In my opinion, there are at least a few reasons to put your best foot forward when it comes to preparing for and writing the ISEE essay.
- The essay gives an opportunity to show a student’s writing skill and personality. It can differentiate a student from other applicants with similar scores and can be one factor that could make a difference in the admission process if all other things are equal with another applicant.
- Writing timed essays is an incredibly valuable skill that will be indispensible in all future academic endeavors and especially standardized tests. Both the ACT and SAT have optional writing sections, and the format and timing are very similar to the ISEE essay. This can be looked at as a great opportunity to learn strategies for timed essay writing and to practice and develop this skill.
If you’re at least mildly convinced that it’s worth preparing for the essay (now try convincing your 13-year-old), here are some basics that will help out any essay-writer.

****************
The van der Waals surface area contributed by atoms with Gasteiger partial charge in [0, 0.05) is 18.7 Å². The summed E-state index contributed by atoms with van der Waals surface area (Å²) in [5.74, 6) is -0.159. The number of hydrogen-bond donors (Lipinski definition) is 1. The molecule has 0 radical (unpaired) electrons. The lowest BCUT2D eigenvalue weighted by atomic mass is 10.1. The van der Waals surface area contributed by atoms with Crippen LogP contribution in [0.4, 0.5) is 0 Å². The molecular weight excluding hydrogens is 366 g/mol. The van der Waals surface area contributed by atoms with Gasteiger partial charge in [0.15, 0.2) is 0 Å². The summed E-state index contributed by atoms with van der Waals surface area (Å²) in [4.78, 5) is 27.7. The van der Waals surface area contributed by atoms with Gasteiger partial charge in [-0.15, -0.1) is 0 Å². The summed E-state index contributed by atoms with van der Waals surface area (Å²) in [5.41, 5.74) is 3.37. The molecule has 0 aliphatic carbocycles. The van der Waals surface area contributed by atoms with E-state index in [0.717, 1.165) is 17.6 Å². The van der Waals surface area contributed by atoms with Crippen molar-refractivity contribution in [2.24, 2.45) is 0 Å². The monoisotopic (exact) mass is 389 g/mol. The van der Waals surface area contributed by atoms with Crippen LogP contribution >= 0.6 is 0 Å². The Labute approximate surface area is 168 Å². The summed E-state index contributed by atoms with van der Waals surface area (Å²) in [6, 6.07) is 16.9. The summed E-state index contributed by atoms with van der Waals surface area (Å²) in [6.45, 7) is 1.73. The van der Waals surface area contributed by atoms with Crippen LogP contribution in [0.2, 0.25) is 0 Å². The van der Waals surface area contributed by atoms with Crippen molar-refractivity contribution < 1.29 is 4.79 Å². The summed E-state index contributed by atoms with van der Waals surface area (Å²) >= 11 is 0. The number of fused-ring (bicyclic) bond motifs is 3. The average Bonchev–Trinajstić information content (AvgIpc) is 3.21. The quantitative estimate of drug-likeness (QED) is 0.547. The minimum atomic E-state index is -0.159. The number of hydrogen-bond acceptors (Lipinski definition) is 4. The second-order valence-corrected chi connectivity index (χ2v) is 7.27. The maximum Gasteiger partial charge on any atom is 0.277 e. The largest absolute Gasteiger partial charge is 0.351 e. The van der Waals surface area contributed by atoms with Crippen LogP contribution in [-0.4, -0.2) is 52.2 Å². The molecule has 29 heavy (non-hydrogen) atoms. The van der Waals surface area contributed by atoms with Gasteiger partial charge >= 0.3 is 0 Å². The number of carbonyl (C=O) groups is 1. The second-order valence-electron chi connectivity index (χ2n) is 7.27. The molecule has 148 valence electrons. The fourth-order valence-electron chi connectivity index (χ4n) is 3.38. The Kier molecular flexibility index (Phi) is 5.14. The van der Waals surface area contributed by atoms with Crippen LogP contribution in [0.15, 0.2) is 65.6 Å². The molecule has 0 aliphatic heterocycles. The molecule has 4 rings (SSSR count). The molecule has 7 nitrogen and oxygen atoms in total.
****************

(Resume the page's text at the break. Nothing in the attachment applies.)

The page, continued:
- 30 minutes is allotted for the planning and writing of the essay.
- 2 pages are given for the essay itself. There is a page given for notes that is not sent to the schools.
- Students must use a ballpoint pen with blue or black ink (erasable ink is allowed).
ERB’s suggested checklist of questions for students (bold added)
__ Did I put the topic in the box at the top of the first page, as instructed?
__ Did I plan my essay before putting it on the lined sheets?
__ Did I allow enough time to write my final copy on the lined sheets?
__ Did I write about the topic that was given?
__ Did I include details to add interest?
__ Did I follow rules for grammar, spelling, punctuation, and capitalization?
__ Can others read my handwriting?
__ Did I review my writing upon finishing?
So what’s the essay about? The fall of the Roman Empire? Nuclear physics? No way! It’s nothing even remotely complicated. The essay is a personal reflection that asks the student to look into his or her own life for examples and evidence. Here are the example topics given by the ERB:
Topic 1: Describe in detail where and how you would spend your perfect vacation.